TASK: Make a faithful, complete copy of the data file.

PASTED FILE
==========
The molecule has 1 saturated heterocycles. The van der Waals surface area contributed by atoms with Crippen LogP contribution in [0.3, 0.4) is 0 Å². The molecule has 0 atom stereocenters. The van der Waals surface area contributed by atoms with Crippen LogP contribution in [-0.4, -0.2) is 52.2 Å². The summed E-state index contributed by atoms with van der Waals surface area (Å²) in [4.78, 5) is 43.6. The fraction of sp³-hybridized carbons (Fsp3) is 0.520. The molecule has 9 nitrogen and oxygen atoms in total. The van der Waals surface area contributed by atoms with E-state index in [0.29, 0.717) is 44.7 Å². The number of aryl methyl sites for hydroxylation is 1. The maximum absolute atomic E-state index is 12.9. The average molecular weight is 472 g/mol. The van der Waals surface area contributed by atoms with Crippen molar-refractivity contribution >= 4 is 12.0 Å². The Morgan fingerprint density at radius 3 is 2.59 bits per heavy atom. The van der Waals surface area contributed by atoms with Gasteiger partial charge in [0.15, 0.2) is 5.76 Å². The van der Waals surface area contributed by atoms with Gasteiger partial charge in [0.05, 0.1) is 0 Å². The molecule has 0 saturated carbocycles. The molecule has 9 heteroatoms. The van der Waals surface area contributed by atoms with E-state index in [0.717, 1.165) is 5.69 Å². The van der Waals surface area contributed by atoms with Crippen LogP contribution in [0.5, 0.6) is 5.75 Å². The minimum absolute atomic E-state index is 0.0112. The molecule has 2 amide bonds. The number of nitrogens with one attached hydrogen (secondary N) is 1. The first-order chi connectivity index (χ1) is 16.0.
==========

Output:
The molecule has 1 saturated heterocycles. The van der Waals surface area contributed by atoms with Crippen LogP contribution in [0.3, 0.4) is 0 Å². The molecule has 0 atom stereocenters. The van der Waals surface area contributed by atoms with Crippen LogP contribution in [-0.4, -0.2) is 52.2 Å². The summed E-state index contributed by atoms with van der Waals surface area (Å²) in [4.78, 5) is 43.6. The fraction of sp³-hybridized carbons (Fsp3) is 0.520. The molecule has 9 nitrogen and oxygen atoms in total. The van der Waals surface area contributed by atoms with E-state index in [0.29, 0.717) is 44.7 Å². The number of aryl methyl sites for hydroxylation is 1. The maximum absolute atomic E-state index is 12.9. The average molecular weight is 472 g/mol. The van der Waals surface area contributed by atoms with Crippen molar-refractivity contribution >= 4 is 12.0 Å². The Morgan fingerprint density at radius 3 is 2.59 bits per heavy atom. The van der Waals surface area contributed by atoms with Gasteiger partial charge in [0.15, 0.2) is 5.76 Å². The van der Waals surface area contributed by atoms with Gasteiger partial charge in [0.05, 0.1) is 0 Å². The molecule has 0 saturated carbocycles. The molecule has 9 heteroatoms. The van der Waals surface area contributed by atoms with E-state index in [0.717, 1.165) is 5.69 Å². The van der Waals surface area contributed by atoms with Crippen LogP contribution in [0.5, 0.6) is 5.75 Å². The minimum absolute atomic E-state index is 0.0112. The molecule has 2 amide bonds. The number of nitrogens with one attached hydrogen (secondary N) is 1. The first-order chi connectivity index (χ1) is 16.0.